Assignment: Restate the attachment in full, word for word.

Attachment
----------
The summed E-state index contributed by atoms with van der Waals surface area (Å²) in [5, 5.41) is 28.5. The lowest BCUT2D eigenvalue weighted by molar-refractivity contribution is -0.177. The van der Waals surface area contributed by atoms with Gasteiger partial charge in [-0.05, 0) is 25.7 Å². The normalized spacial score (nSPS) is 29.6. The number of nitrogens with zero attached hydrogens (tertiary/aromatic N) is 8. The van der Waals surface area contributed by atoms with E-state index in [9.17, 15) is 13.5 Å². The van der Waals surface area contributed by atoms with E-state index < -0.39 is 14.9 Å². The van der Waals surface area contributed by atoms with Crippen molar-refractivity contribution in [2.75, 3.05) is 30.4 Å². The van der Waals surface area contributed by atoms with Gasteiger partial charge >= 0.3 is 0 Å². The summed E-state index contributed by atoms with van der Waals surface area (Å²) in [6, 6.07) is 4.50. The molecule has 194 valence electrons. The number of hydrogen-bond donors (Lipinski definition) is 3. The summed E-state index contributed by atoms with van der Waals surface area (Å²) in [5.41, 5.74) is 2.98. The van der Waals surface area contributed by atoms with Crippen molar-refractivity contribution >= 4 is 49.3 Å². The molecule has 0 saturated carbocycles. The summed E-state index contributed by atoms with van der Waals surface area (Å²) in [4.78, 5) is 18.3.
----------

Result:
The summed E-state index contributed by atoms with van der Waals surface area (Å²) in [5, 5.41) is 28.5. The lowest BCUT2D eigenvalue weighted by molar-refractivity contribution is -0.177. The van der Waals surface area contributed by atoms with Gasteiger partial charge in [-0.05, 0) is 25.7 Å². The normalized spacial score (nSPS) is 29.6. The number of nitrogens with zero attached hydrogens (tertiary/aromatic N) is 8. The van der Waals surface area contributed by atoms with E-state index in [9.17, 15) is 13.5 Å². The van der Waals surface area contributed by atoms with E-state index < -0.39 is 14.9 Å². The van der Waals surface area contributed by atoms with Crippen molar-refractivity contribution in [2.75, 3.05) is 30.4 Å². The van der Waals surface area contributed by atoms with Gasteiger partial charge >= 0.3 is 0 Å². The summed E-state index contributed by atoms with van der Waals surface area (Å²) in [6, 6.07) is 4.50. The molecule has 194 valence electrons. The number of hydrogen-bond donors (Lipinski definition) is 3. The summed E-state index contributed by atoms with van der Waals surface area (Å²) in [5.41, 5.74) is 2.98. The van der Waals surface area contributed by atoms with Crippen molar-refractivity contribution >= 4 is 49.3 Å². The molecule has 0 saturated carbocycles. The summed E-state index contributed by atoms with van der Waals surface area (Å²) in [4.78, 5) is 18.3.